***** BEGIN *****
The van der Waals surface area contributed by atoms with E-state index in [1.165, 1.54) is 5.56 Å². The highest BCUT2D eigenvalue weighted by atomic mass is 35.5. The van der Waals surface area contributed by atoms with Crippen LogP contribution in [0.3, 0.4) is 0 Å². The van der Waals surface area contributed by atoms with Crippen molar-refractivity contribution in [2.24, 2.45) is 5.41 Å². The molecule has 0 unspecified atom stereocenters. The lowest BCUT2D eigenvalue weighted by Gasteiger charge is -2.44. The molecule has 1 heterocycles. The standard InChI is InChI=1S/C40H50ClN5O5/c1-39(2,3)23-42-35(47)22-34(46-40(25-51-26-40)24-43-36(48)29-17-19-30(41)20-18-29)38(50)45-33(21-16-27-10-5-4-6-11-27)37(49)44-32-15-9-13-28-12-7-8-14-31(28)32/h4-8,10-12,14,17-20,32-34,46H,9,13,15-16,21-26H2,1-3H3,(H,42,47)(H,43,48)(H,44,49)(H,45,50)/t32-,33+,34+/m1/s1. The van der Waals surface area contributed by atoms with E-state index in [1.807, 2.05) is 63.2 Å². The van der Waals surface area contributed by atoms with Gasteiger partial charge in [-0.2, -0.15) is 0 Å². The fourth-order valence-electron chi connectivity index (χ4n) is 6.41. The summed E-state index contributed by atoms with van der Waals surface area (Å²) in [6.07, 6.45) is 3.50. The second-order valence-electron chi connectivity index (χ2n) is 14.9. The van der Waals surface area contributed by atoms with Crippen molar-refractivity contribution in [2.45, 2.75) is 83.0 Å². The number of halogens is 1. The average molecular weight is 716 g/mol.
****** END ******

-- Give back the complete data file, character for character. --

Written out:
The van der Waals surface area contributed by atoms with E-state index in [1.165, 1.54) is 5.56 Å². The highest BCUT2D eigenvalue weighted by atomic mass is 35.5. The van der Waals surface area contributed by atoms with Crippen LogP contribution in [0.3, 0.4) is 0 Å². The van der Waals surface area contributed by atoms with Crippen molar-refractivity contribution in [2.24, 2.45) is 5.41 Å². The molecule has 0 unspecified atom stereocenters. The lowest BCUT2D eigenvalue weighted by Gasteiger charge is -2.44. The molecule has 1 heterocycles. The standard InChI is InChI=1S/C40H50ClN5O5/c1-39(2,3)23-42-35(47)22-34(46-40(25-51-26-40)24-43-36(48)29-17-19-30(41)20-18-29)38(50)45-33(21-16-27-10-5-4-6-11-27)37(49)44-32-15-9-13-28-12-7-8-14-31(28)32/h4-8,10-12,14,17-20,32-34,46H,9,13,15-16,21-26H2,1-3H3,(H,42,47)(H,43,48)(H,44,49)(H,45,50)/t32-,33+,34+/m1/s1. The van der Waals surface area contributed by atoms with E-state index in [1.807, 2.05) is 63.2 Å². The van der Waals surface area contributed by atoms with Gasteiger partial charge in [-0.2, -0.15) is 0 Å². The fourth-order valence-electron chi connectivity index (χ4n) is 6.41. The summed E-state index contributed by atoms with van der Waals surface area (Å²) in [6.07, 6.45) is 3.50. The second-order valence-electron chi connectivity index (χ2n) is 14.9. The van der Waals surface area contributed by atoms with Crippen molar-refractivity contribution in [2.45, 2.75) is 83.0 Å². The number of halogens is 1. The average molecular weight is 716 g/mol.